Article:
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Old 03-30-2011, 10:15 PM   #11 (permalink)
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it's more stable when your stance is widen but does not necessasrily make it easier to do. when you have a narrower stance you have more leverage to bend the board. you have to put in more effort when your stance is wide to get it to flex.
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Old 03-31-2011, 07:16 AM   #12 (permalink)
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Originally Posted by cadencesdad View Post
maybe widen your stance and set it back towards the tail some. If your major concern is butters the farther back you set your stance, the easier it will be to tail press.
What if he wants to nose butter? Not sure if settubg the stance further is not the answer in anycase.

One of the key indicators is how far you are able to shift your centre of gravity over and past your bindings to go into a nose or tail press. I'd agree a wider stance could help (lower CG, better balance, more stability, easier to bend board per unit of hip movement).

To O/P.. the lighther you are the more weight shift becomes important. If you're trying to press remember alot of it is leaning your weight into a press, not pulling the opposing leg up. I'd recommend just doing it a whole lot on flat ground and HOLDING for as long as you can to develop the muscular strength. Do it before u start any run and before you unstrap to ride the lift. And practise lots during the run. You'll be amazed what 2 days of this can do. And press both nose and tail (dont wanna be a one trick pony). You'll need to learn to press both once you go into combos anyway.
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Old 03-31-2011, 08:10 AM   #13 (permalink)
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Quote:
Originally Posted by MistahTaki View Post
keeping your shoulders aligned with the board is the most important aspect in trying to do a press in a straight line. usually it's easier to do butters if you go into a press first and look over turn your shoulders and the board will veer to the direction you turned them.
Eh, not really. My shoulders aren't completely aligned with my board during straight tail presses. It's all in your own style and technique. There's two ways people do presses (or combination of the two).

1) Lean back method

2) Manually lifting the nose method

I use both, but mainly the lean back method. I only lift the nose manually if it's a softer board just to get it higher. I also like to grab the tail with my rear hand sometimes during them.

Once you get your straight presses down, try doing a tail press and look over your shoulder while reaching to grab your tail with both hands. I find this causes you to naturally rotate. I'm still not able to do complete butters mid-run, but I like to practice them at the end of a run.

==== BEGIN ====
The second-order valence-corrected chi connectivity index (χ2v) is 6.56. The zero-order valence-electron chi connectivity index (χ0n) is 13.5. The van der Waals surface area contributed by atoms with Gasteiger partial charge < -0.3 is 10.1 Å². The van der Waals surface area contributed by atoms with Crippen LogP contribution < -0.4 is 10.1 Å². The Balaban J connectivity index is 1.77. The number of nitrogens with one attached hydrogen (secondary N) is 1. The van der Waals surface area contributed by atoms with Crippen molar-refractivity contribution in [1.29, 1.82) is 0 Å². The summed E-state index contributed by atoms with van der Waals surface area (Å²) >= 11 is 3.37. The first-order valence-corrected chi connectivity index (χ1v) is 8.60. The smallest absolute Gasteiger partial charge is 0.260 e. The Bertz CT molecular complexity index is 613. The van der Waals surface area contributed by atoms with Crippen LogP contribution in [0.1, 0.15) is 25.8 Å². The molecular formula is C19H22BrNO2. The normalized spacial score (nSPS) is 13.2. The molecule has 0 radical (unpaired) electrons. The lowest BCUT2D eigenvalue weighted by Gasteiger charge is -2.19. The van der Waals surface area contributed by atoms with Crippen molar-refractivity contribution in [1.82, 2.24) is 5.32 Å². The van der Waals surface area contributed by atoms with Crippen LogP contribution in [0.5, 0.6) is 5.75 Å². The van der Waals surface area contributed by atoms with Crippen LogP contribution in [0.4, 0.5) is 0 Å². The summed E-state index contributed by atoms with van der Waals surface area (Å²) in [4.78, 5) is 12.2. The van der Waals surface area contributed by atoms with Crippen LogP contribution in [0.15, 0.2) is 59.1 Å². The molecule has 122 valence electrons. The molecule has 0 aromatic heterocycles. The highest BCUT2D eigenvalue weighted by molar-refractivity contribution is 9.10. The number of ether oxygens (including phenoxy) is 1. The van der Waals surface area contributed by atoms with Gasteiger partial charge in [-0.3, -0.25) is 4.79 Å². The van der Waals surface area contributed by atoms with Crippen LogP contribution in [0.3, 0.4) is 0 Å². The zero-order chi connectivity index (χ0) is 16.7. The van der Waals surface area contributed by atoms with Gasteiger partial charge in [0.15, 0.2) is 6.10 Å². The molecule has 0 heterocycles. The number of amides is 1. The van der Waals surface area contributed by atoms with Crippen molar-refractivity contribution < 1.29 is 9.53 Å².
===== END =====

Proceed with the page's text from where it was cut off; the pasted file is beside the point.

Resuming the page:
Also, learning flat spins first is a good idea so you get used to the rotation. On a rockered (center rocker) board, you can just start spinning. I spin using my edges.
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Old 03-31-2011, 01:26 PM   #14 (permalink)
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My stance is on the wide'ish side. I widened it to something like 2" wider than my shoulders (I have narrow shoulders). I have a forward stance setup, maybe I'll switch to duck stance for a day and it'll work better.

I'll try again next time I'm on the slopes.

One concern is that I have a hybrid RC board, so the place where my feet are are the place that's popped up out of the snow. I guess a rocker board would be more ideal for butters?
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Old 03-31-2011, 02:11 PM   #15 (permalink)
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The biggest part of any of this is finding out where your body needs to be in relation to the board to hold a press first off.

Because if you just yank the nose or tail up I guarantee you will either eat shit or just slap it back on the ground and look like a dumb ass...

Like I said before... just throw on your boots and click in at your house, apartment, or w/e... and see what it takes to lift the nose and tail off the ground.

You need to be comfortable with the weight management before you hit snow (IMO) as it makes it SO much easier than just trying to wing it while trying to do speed checks because you speed up considerably any time you go flat and lift the board up ( I do anyways, maybe I have a base made of nitrous oxide.
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